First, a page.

STROX Biopharmaceuticals, LLC (“STROX” or the “Company”) is an early-stage company engaged in the development of anti-bacterial antibody products for treatment of life-threatening infections. The Company’s lead product is an antibody for treating hospital-acquired Staphylococcus aureus (SA) infections, including those caused by methicillin-resistant SA (MRSA). Unlike conventional antibiotics, this innovative antibody product specifically directs components of the body’s immune system to bind and then kill SA bacteria.
Staphylococcus aureus (SA)
The considerable economic impact of SA on healthcare systems and increasing prevalence of antibiotic-resistant strains of SA provide a huge market opportunity for new modes of treating infections caused by these bacteria. SA infections are acquired both inside and outside of healthcare facilities. Because infection-prone patients congregate in hospitals and other non-ambulatory healthcare facilities, these institutions are dangerous reservoirs of SA. Coupled with the heavy use of multiple antibiotics in these institutions, the vast majority of SA infections have become resistant to several different classes of anti-bacterial drugs.
Hospital-acquired SA infections are a leading cause of disability and death, and have placed a tremendous economic burden on healthcare systems throughout the world. Analysis of 2000-2001 U.S. hospital data showed that inpatients with SA infection as a discharge diagnosis had, on average, three times the length of hospital stay, three times the total charges, and five times the risk of in-hospital death than patients without infection. This translates to roughly an additional 12,000 deaths and $9.5 billion in charges per year. For 2003 the total economic burden from all SA-related inpatient stays in the U.S. increased to $14.5 billion, with the average annual increase estimated at nearly 12%.
For decades, the standard treatment for SA infections has been administration of antibiotics. Heavy use of these drugs, however, has fueled the development of antibiotic resistance in SA, particularly MRSA. The increasing prevalence of SA strains that are impervious to numerous conventional antibiotics has created the need to use other, more exotic, antibiotics such as vancomycin, daptomycin, and linezolid – all of which can have serious side effects and limitations. Frighteningly, SA resistance to each of these “antibiotics of last resort” has been reported, suggesting the possible emergence of a SA superbug invulnerable to all modern antibiotics. Although this scenario has not yet materialized, the recent emergence of a Klebsiella pneumoniae superbug (NDM-1 strain) resistant to all modern antibiotics except the kidney-damaging drug polymyxin E is a chilling harbinger of what is to come.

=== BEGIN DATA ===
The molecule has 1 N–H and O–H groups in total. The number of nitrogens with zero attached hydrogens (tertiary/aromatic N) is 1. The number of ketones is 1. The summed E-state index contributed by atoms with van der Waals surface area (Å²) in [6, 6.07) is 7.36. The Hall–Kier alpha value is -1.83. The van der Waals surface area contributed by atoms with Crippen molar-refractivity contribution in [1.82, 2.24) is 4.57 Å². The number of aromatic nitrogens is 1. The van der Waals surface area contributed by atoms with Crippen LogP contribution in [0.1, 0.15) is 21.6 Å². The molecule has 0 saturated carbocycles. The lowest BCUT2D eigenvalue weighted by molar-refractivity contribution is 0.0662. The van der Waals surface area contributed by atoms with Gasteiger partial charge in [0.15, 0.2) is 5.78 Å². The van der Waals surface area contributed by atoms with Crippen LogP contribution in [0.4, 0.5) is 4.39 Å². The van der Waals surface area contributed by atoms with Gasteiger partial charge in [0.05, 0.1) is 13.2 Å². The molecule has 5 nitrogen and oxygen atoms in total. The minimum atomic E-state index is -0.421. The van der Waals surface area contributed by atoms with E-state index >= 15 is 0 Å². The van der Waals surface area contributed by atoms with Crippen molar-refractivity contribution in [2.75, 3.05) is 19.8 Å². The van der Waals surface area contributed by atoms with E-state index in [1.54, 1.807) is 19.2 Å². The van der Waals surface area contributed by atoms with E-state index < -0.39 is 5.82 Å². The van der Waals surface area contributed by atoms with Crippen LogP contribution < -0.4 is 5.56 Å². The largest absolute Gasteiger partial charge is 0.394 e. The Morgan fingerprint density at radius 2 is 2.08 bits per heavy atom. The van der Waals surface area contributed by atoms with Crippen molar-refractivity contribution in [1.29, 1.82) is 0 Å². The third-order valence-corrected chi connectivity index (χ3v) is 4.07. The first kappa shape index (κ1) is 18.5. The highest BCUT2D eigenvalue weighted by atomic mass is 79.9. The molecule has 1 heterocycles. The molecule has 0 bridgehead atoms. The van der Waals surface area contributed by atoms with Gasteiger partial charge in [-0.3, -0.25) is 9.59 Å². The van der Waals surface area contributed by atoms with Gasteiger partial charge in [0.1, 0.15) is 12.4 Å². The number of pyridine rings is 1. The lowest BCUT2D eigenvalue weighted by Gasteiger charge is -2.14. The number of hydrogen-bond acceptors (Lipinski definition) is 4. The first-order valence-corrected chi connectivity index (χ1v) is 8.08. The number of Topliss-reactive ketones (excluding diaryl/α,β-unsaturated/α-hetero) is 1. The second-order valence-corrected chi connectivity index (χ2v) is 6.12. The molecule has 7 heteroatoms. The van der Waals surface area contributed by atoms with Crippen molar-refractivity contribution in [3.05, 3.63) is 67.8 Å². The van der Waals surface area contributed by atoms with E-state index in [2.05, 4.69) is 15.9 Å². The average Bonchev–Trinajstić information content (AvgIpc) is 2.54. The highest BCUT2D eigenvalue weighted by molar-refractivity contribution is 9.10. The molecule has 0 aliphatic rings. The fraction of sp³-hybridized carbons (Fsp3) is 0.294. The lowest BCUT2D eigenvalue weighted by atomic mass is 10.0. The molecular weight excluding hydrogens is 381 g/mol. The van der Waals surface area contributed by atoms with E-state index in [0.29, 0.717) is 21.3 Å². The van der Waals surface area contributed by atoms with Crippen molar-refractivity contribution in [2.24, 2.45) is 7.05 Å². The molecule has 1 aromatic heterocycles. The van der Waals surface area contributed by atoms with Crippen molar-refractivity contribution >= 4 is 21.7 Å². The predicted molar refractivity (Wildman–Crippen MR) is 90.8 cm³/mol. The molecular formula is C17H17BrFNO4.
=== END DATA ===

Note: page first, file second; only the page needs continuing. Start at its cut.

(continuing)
The last quarter century, however, saw a dramatic reversal in the attitudes of healthcare professionals toward bacterial infections. Driven by the evolving resistance of many bacterial pathogens to antibiotic therapy, the euphoria of the 50’s and 60’s was replaced by a growing concern that microbes were not only regaining the upper hand but might just win the war after all.
Overcoming Immune System Evasion
A major challenge in developing immunologic approaches to managing bacterial infections is that bacteria have evolved mechanisms for avoiding clearance by the immune system. A bacterial infection in a person can be viewed as a battle between these virulence mechanisms -- the bad guys -- and those components of the immune system that function to kill bacteria -- the good guys. In designing its product, STROX carefully considered how SA’s “virulence factor” weapons allow SA to counter antibody-mediated immune system attacks, and developed a strategy for disabling them. In particular, STROX believes that two factors, which act in concert, are critical for allowing SA to escape antibody-based attacks: staphylococcal Protein A (SpA) and the polysaccharide capsule. SpA acts by directly binding and neutralizing the vast majority of circulating antibodies. The polysaccharide capsule acts by covering or “cloaking” most of the components on SA that are targeted by antibodies.
The Company’s lead product, Saurestat™, is an antibody specifically designed to overcome both the neutralizing effects of SpA and the cloaking effects of the polysaccharide capsule. STROX has a robust patent portfolio that covers this technology.
The initial indication planned for Saurestat™ is the treatment of hospital-acquired SA infections such as bacteremia, surgical wound infections, and medical device implant-associated infections. Given the multi-billion dollar economic burden SA infection imposes, premium pricing of this product is expected. Assuming modest estimates of market penetration, the annual U.S. sales of Saurestat™ have the potential to exceed $1 billion (approximately 5% of the estimated annual U.S. economic burden of SA infection), and greater than $2 billion in the global healthcare market. For comparison purposes, 2008 sales of Cubicin® (injectable daptomycin) in the U.S. were $414.7 million. Zyvox® (linezolid) sales were $1.115 billion for the same year. Although there are no antibody products currently on the market specifically for treating SA infections, 2007 sales for the 20 approved therapeutic antibodies for other indications were approximately $25 billion. Eight of these are considered “blockbusters,” each surpassing $1 billion in annual sales.
Copyright 2011 STROX Biopharmaceuticals, LLC. All rights reserved.